techUK report: Making the UK a digital clean tech leader
[EMBARGOED 00:01] 07 September 2020 techUK is today calling on government to back the UK’s emerging digital climatetech sector, as new research reveals digital technologies already in the field could deliver a 15% increase in UK carbon emissions abatement by 2030 whilst adding £13.7bn Gross Value Added (GVA) to the UK.
The research is outlined in a new report – How to make the UK a digital clean tech leader – launched by techUK and Deloitte during London Tech Week. It argues that further, and deeper, carbon emission reductions enabled by digital technologies are in reach.
CEO of techUK, Julian David said: “We are seeing the growth of a new digital tech sector, one whose focus is to cut carbon emissions and support other sectors in their transition to net zero. But digitalisation doesn’t just happen. We need to work with government to unlock the full potential of tech in helping UK businesses become smarter, more efficient and cleaner.”
With the right business environment, the report argues, the UK can not only cut emissions more efficiently but win a slice of the growing climate tech market.
In the recommendations techUK calls for government to:
- Put a focus on “data for decarbonisation” within the forthcoming National Data Strategy.
- Pivot innovation to net zero to test not just the new technologies, but to also test the underlying value propositions, market, commercial viability, and business models.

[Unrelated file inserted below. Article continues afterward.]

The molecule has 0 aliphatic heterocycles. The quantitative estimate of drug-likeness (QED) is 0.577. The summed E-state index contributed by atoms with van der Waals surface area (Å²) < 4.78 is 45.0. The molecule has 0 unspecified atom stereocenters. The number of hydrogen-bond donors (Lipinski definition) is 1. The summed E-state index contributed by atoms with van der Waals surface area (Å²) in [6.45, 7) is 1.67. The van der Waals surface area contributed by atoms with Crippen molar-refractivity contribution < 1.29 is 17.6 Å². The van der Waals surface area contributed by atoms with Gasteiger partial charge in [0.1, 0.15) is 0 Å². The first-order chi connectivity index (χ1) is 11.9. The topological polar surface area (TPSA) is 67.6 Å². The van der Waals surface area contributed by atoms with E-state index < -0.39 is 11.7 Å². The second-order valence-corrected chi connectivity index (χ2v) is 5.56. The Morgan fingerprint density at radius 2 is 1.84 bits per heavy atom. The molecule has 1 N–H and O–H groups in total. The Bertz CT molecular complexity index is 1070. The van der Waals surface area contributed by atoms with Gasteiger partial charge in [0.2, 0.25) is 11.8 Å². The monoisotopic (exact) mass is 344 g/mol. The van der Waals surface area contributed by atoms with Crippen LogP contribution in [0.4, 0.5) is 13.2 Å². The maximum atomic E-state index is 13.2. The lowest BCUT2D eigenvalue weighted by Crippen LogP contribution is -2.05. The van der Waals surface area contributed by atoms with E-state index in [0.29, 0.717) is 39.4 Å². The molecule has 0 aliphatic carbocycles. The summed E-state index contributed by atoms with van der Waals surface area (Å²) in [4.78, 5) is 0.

- Begin Climate “crowd-sourcing” of innovative tech solutions to policy challenges.
- Set out an urgent call for evidence on market incentives for net zero to strengthen the investment case and unlock private investment in decarbonisation.
- Create a new Net Zero Tech Taskforce to unlock regulatory barriers and identify outdated standards that are holding the UK back from deploying clean technologies in energy and business.
Susanne Baker, techUK’s Associate Director for Climate, Environment and Sustainability said: “We have just three decades left to reach net zero and are on the cusp of embarking on massive system changes across our economy. We can harness digital to help us to that more efficiently. But to maximise what we as a sector can do, we need to create space for digital and critically we need an inclusive debate and strategy on open data for the planet.”
Nick Owen, UK Chair of Deloitte “When addressing the climate crisis, how we develop and deploy digital technology matters. Clean technology is already making a positive contribution to economic growth and to reducing emissions – and this contribution is projected to grow. There is still much more to do, however, and we are committed to working with our clients to deploy clean technology as an essential tool in addressing the climate crisis head on.”